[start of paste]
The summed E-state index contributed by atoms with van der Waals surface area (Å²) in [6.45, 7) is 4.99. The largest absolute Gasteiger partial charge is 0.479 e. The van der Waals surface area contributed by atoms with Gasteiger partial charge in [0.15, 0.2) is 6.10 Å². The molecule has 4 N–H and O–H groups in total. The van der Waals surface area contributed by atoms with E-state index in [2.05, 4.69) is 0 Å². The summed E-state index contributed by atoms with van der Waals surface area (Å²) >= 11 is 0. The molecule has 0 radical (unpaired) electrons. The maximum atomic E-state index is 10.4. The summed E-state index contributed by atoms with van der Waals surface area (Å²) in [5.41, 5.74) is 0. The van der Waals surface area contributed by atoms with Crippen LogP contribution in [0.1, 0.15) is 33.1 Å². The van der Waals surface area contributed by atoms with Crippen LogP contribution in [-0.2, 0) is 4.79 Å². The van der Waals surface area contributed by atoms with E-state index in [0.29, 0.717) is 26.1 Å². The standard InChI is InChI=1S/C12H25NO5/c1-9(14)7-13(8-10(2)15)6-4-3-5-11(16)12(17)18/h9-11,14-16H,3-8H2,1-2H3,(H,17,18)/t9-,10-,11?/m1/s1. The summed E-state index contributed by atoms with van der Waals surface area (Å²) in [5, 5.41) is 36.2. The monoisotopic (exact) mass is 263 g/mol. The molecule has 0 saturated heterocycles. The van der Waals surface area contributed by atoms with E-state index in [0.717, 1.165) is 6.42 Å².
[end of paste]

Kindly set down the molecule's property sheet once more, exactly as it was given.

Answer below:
The summed E-state index contributed by atoms with van der Waals surface area (Å²) in [6.45, 7) is 4.99. The largest absolute Gasteiger partial charge is 0.479 e. The van der Waals surface area contributed by atoms with Gasteiger partial charge in [0.15, 0.2) is 6.10 Å². The molecule has 4 N–H and O–H groups in total. The van der Waals surface area contributed by atoms with E-state index in [2.05, 4.69) is 0 Å². The summed E-state index contributed by atoms with van der Waals surface area (Å²) >= 11 is 0. The molecule has 0 radical (unpaired) electrons. The maximum atomic E-state index is 10.4. The summed E-state index contributed by atoms with van der Waals surface area (Å²) in [5.41, 5.74) is 0. The van der Waals surface area contributed by atoms with Crippen LogP contribution in [0.1, 0.15) is 33.1 Å². The van der Waals surface area contributed by atoms with Crippen LogP contribution in [-0.2, 0) is 4.79 Å². The van der Waals surface area contributed by atoms with E-state index in [0.29, 0.717) is 26.1 Å². The standard InChI is InChI=1S/C12H25NO5/c1-9(14)7-13(8-10(2)15)6-4-3-5-11(16)12(17)18/h9-11,14-16H,3-8H2,1-2H3,(H,17,18)/t9-,10-,11?/m1/s1. The summed E-state index contributed by atoms with van der Waals surface area (Å²) in [5, 5.41) is 36.2. The monoisotopic (exact) mass is 263 g/mol. The molecule has 0 saturated heterocycles. The van der Waals surface area contributed by atoms with E-state index in [0.717, 1.165) is 6.42 Å².